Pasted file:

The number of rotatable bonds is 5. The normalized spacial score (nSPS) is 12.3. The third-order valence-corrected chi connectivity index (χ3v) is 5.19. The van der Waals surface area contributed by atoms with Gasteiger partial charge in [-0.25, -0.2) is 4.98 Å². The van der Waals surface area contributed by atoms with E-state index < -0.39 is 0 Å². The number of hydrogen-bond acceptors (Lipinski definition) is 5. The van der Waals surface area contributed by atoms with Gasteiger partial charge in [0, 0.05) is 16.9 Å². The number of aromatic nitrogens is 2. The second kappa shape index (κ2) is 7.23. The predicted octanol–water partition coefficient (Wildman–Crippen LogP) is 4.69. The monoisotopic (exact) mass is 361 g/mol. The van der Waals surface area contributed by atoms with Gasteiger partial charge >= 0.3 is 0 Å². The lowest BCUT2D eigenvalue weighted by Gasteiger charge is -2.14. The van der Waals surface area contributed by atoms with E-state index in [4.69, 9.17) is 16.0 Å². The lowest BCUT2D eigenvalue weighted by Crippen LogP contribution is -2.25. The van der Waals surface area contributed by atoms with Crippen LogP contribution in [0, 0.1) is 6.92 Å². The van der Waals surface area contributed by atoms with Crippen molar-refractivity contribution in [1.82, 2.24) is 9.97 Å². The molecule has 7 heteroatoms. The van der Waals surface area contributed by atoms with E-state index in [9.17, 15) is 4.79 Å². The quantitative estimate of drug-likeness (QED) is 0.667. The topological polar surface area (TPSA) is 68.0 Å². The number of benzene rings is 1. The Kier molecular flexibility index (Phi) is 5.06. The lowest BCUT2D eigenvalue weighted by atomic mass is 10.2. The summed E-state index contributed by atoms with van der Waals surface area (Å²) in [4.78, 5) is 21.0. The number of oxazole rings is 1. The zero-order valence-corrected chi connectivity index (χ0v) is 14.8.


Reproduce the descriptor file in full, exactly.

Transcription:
The number of rotatable bonds is 5. The normalized spacial score (nSPS) is 12.3. The third-order valence-corrected chi connectivity index (χ3v) is 5.19. The van der Waals surface area contributed by atoms with Gasteiger partial charge in [-0.25, -0.2) is 4.98 Å². The van der Waals surface area contributed by atoms with E-state index < -0.39 is 0 Å². The number of hydrogen-bond acceptors (Lipinski definition) is 5. The van der Waals surface area contributed by atoms with Gasteiger partial charge in [0, 0.05) is 16.9 Å². The number of aromatic nitrogens is 2. The second kappa shape index (κ2) is 7.23. The predicted octanol–water partition coefficient (Wildman–Crippen LogP) is 4.69. The monoisotopic (exact) mass is 361 g/mol. The van der Waals surface area contributed by atoms with Gasteiger partial charge >= 0.3 is 0 Å². The lowest BCUT2D eigenvalue weighted by Gasteiger charge is -2.14. The van der Waals surface area contributed by atoms with E-state index in [4.69, 9.17) is 16.0 Å². The lowest BCUT2D eigenvalue weighted by Crippen LogP contribution is -2.25. The van der Waals surface area contributed by atoms with Crippen LogP contribution in [0, 0.1) is 6.92 Å². The van der Waals surface area contributed by atoms with Crippen molar-refractivity contribution in [1.82, 2.24) is 9.97 Å². The molecule has 7 heteroatoms. The van der Waals surface area contributed by atoms with E-state index in [9.17, 15) is 4.79 Å². The quantitative estimate of drug-likeness (QED) is 0.667. The topological polar surface area (TPSA) is 68.0 Å². The number of benzene rings is 1. The Kier molecular flexibility index (Phi) is 5.06. The lowest BCUT2D eigenvalue weighted by atomic mass is 10.2. The summed E-state index contributed by atoms with van der Waals surface area (Å²) in [4.78, 5) is 21.0. The number of oxazole rings is 1. The zero-order valence-corrected chi connectivity index (χ0v) is 14.8.